Canada is the coldest country for a Grand Prix. How does the climate in Montreal affect a Formula 1 Grand Prix compared to those in hot countries?
Each circuit has its own specificities. The Gilles-Villeneuve circuit is not known to be a very hot circuit compared to circuits like Budapest in July or circuits in the Middle East. But temperatures in Montreal in June don’t pose too many problems. In Belgium, in Spa Francorchamps, or in Germany, at the Nurburgring, or even under certain conditions in Austin, Texas, you can also have very cold days. The Grand Prix season runs from February to November. So our team sees different climates from one place to another in the world. Here the color of the track is quite specific compared to the other tracks, rather light gray, which avoids having too hot track temperatures.
What kind of meteorological instruments do you install on the circuit?
We install 3 measuring stations on the circuit to measure temperature, humidity, precipitation, pressure and wind. And a track temperature sensor that allows us to refine our forecasts, but also that allows teams, which receive real-time data on site and at the factory, to follow the behavior of the car and work on their strategy. Finally, we install a high definition radar for rainfall. It allows us to measure and forecast rainfall over the area with an accuracy of 100m and 1 minute. For comparison, a classic radar like Environment Canada’s provides information to the nearest kilometer, which is incompatible with Formula 1 requirements. These high definition radars allow you to anticipate stormy disasters, like Thursday night! (laughs)
For the forecasts, we use the weather forecast models in use at Météo-France, of course, because we know their behavior well, especially the European model which works very well all over the world. But depending on the country we are in, we use whatever is available on the networks, such as the German, American or Canadian forecast models.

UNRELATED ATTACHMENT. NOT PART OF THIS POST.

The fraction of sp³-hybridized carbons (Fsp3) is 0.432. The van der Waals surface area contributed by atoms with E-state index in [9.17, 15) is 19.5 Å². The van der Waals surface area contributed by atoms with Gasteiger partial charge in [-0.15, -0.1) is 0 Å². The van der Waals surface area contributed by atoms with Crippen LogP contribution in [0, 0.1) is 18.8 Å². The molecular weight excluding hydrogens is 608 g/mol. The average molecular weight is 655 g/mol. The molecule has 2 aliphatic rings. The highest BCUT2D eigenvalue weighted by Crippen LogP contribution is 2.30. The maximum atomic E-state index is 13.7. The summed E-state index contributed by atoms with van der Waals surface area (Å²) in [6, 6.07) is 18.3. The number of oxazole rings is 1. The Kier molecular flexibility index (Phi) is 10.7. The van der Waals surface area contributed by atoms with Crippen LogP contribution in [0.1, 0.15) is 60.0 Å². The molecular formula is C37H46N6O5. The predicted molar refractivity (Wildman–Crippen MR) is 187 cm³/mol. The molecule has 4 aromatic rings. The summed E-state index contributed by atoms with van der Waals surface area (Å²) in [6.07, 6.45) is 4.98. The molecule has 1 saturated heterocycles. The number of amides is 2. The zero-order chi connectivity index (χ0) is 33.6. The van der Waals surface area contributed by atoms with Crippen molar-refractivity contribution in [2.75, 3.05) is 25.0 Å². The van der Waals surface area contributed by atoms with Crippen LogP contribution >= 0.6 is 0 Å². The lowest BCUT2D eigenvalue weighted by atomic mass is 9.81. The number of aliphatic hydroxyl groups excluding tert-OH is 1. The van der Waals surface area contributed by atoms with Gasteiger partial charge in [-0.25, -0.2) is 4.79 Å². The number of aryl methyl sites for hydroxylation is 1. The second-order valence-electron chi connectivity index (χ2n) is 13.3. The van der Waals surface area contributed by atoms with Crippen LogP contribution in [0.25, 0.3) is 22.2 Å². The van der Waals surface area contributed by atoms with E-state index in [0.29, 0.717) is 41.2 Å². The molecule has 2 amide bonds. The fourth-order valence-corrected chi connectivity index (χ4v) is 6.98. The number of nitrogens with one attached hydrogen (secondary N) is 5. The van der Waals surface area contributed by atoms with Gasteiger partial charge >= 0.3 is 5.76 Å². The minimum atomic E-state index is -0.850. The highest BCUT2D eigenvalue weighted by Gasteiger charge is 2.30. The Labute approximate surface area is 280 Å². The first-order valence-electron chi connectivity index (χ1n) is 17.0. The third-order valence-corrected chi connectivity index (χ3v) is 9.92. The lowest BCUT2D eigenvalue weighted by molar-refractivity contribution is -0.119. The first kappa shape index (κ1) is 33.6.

Do you have any anecdotes about problems caused by weather during a GP?
As soon as it rains, the stress and adrenaline in the paddock increases, the media and the public get carried away. The strategy is therefore changed very quickly. The cards are reshuffled and the mid-table drivers have their chances. Once, in Budapest, there was a very short window between two pilots before the rain came. Mercedes eliminated Lewis Hamilton first and he was able to complete his lap. But the others waited for a turn. It all happened in 2 or 3 seconds. They drove in the rain and Mercedes won despite being the underdog. I also remember a Bahrain GP in which Lewis Hamilton managed to make a spectacular overtaking on Sebastian Vettel by playing on the fact that he had the wind in front of him in a precise corner. He was thus able to delay his braking as much as possible and take the lead. Hunting to the hundredth of a second can also be done on all elements of the sky, even in a breath of air … It becomes almost poetic and this is what makes this sport so fascinating.